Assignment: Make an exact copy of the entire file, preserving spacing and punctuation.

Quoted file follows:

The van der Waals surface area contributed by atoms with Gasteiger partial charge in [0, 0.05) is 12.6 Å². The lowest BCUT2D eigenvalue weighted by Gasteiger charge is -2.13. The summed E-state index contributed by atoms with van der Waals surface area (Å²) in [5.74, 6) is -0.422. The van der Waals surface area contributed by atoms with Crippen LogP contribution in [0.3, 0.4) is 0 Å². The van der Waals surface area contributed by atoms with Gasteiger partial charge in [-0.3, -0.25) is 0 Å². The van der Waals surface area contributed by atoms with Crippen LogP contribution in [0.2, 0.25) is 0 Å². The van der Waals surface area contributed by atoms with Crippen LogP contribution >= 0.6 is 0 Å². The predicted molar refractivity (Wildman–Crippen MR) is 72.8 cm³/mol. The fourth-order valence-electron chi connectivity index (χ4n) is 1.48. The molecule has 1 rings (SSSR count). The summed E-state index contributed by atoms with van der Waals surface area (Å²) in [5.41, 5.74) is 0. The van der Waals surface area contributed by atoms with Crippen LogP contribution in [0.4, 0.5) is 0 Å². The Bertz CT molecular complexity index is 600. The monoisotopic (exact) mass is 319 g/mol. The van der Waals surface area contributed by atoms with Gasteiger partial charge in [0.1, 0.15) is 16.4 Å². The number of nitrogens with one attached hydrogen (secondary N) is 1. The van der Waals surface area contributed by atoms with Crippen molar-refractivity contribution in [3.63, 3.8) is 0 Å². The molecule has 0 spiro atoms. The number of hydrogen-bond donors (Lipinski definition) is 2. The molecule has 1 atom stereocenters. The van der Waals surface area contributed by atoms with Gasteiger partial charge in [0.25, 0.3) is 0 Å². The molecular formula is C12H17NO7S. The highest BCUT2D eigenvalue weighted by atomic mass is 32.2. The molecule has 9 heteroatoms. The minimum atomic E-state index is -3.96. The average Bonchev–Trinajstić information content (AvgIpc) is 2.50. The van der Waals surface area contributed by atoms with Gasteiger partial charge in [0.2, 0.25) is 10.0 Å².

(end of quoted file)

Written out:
The van der Waals surface area contributed by atoms with Gasteiger partial charge in [0, 0.05) is 12.6 Å². The lowest BCUT2D eigenvalue weighted by Gasteiger charge is -2.13. The summed E-state index contributed by atoms with van der Waals surface area (Å²) in [5.74, 6) is -0.422. The van der Waals surface area contributed by atoms with Crippen LogP contribution in [0.3, 0.4) is 0 Å². The van der Waals surface area contributed by atoms with Gasteiger partial charge in [-0.3, -0.25) is 0 Å². The van der Waals surface area contributed by atoms with Crippen LogP contribution in [0.2, 0.25) is 0 Å². The van der Waals surface area contributed by atoms with Crippen LogP contribution >= 0.6 is 0 Å². The predicted molar refractivity (Wildman–Crippen MR) is 72.8 cm³/mol. The fourth-order valence-electron chi connectivity index (χ4n) is 1.48. The molecule has 1 rings (SSSR count). The summed E-state index contributed by atoms with van der Waals surface area (Å²) in [5.41, 5.74) is 0. The van der Waals surface area contributed by atoms with Crippen LogP contribution in [0.4, 0.5) is 0 Å². The Bertz CT molecular complexity index is 600. The monoisotopic (exact) mass is 319 g/mol. The van der Waals surface area contributed by atoms with Gasteiger partial charge in [0.1, 0.15) is 16.4 Å². The number of nitrogens with one attached hydrogen (secondary N) is 1. The van der Waals surface area contributed by atoms with Crippen molar-refractivity contribution in [3.63, 3.8) is 0 Å². The molecule has 0 spiro atoms. The number of hydrogen-bond donors (Lipinski definition) is 2. The molecule has 1 atom stereocenters. The van der Waals surface area contributed by atoms with Gasteiger partial charge in [0.25, 0.3) is 0 Å². The molecular formula is C12H17NO7S. The highest BCUT2D eigenvalue weighted by atomic mass is 32.2. The molecule has 9 heteroatoms. The minimum atomic E-state index is -3.96. The average Bonchev–Trinajstić information content (AvgIpc) is 2.50. The van der Waals surface area contributed by atoms with Gasteiger partial charge in [0.2, 0.25) is 10.0 Å².